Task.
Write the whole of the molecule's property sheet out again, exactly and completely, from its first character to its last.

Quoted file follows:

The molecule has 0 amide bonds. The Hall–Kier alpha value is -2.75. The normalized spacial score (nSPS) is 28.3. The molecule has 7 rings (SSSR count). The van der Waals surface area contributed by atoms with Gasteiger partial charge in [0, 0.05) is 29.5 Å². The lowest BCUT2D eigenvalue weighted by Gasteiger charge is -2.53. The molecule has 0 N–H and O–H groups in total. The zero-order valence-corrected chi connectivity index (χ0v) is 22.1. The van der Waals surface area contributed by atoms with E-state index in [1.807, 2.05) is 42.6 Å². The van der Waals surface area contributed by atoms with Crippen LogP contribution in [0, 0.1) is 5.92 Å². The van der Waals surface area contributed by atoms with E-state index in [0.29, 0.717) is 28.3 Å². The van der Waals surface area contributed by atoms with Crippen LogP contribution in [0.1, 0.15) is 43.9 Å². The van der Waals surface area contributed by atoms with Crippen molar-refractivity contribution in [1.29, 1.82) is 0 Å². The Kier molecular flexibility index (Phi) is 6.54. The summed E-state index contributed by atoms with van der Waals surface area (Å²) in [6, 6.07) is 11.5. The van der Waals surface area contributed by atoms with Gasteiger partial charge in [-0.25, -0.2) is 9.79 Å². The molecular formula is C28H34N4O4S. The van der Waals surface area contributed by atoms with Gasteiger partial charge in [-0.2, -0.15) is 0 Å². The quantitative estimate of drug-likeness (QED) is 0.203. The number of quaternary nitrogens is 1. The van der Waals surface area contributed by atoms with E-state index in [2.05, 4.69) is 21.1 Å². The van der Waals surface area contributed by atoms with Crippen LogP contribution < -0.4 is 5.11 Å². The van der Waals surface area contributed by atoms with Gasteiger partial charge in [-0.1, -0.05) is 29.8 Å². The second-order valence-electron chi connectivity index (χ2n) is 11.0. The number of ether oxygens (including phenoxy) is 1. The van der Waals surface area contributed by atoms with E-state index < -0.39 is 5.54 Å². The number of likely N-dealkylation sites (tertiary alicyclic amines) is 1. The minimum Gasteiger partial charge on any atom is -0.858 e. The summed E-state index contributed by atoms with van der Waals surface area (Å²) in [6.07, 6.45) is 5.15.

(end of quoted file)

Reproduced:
The molecule has 0 amide bonds. The Hall–Kier alpha value is -2.75. The normalized spacial score (nSPS) is 28.3. The molecule has 7 rings (SSSR count). The van der Waals surface area contributed by atoms with Gasteiger partial charge in [0, 0.05) is 29.5 Å². The lowest BCUT2D eigenvalue weighted by Gasteiger charge is -2.53. The molecule has 0 N–H and O–H groups in total. The zero-order valence-corrected chi connectivity index (χ0v) is 22.1. The van der Waals surface area contributed by atoms with E-state index in [1.807, 2.05) is 42.6 Å². The van der Waals surface area contributed by atoms with Crippen LogP contribution in [0, 0.1) is 5.92 Å². The van der Waals surface area contributed by atoms with E-state index in [0.29, 0.717) is 28.3 Å². The van der Waals surface area contributed by atoms with Crippen LogP contribution in [0.1, 0.15) is 43.9 Å². The van der Waals surface area contributed by atoms with Crippen molar-refractivity contribution in [1.29, 1.82) is 0 Å². The Kier molecular flexibility index (Phi) is 6.54. The summed E-state index contributed by atoms with van der Waals surface area (Å²) in [6, 6.07) is 11.5. The van der Waals surface area contributed by atoms with Gasteiger partial charge in [-0.25, -0.2) is 9.79 Å². The molecular formula is C28H34N4O4S. The van der Waals surface area contributed by atoms with Gasteiger partial charge in [-0.2, -0.15) is 0 Å². The quantitative estimate of drug-likeness (QED) is 0.203. The number of quaternary nitrogens is 1. The van der Waals surface area contributed by atoms with E-state index in [2.05, 4.69) is 21.1 Å². The van der Waals surface area contributed by atoms with Crippen LogP contribution < -0.4 is 5.11 Å². The van der Waals surface area contributed by atoms with Gasteiger partial charge in [-0.1, -0.05) is 29.8 Å². The second-order valence-electron chi connectivity index (χ2n) is 11.0. The number of ether oxygens (including phenoxy) is 1. The van der Waals surface area contributed by atoms with E-state index < -0.39 is 5.54 Å². The number of likely N-dealkylation sites (tertiary alicyclic amines) is 1. The minimum Gasteiger partial charge on any atom is -0.858 e. The summed E-state index contributed by atoms with van der Waals surface area (Å²) in [6.07, 6.45) is 5.15.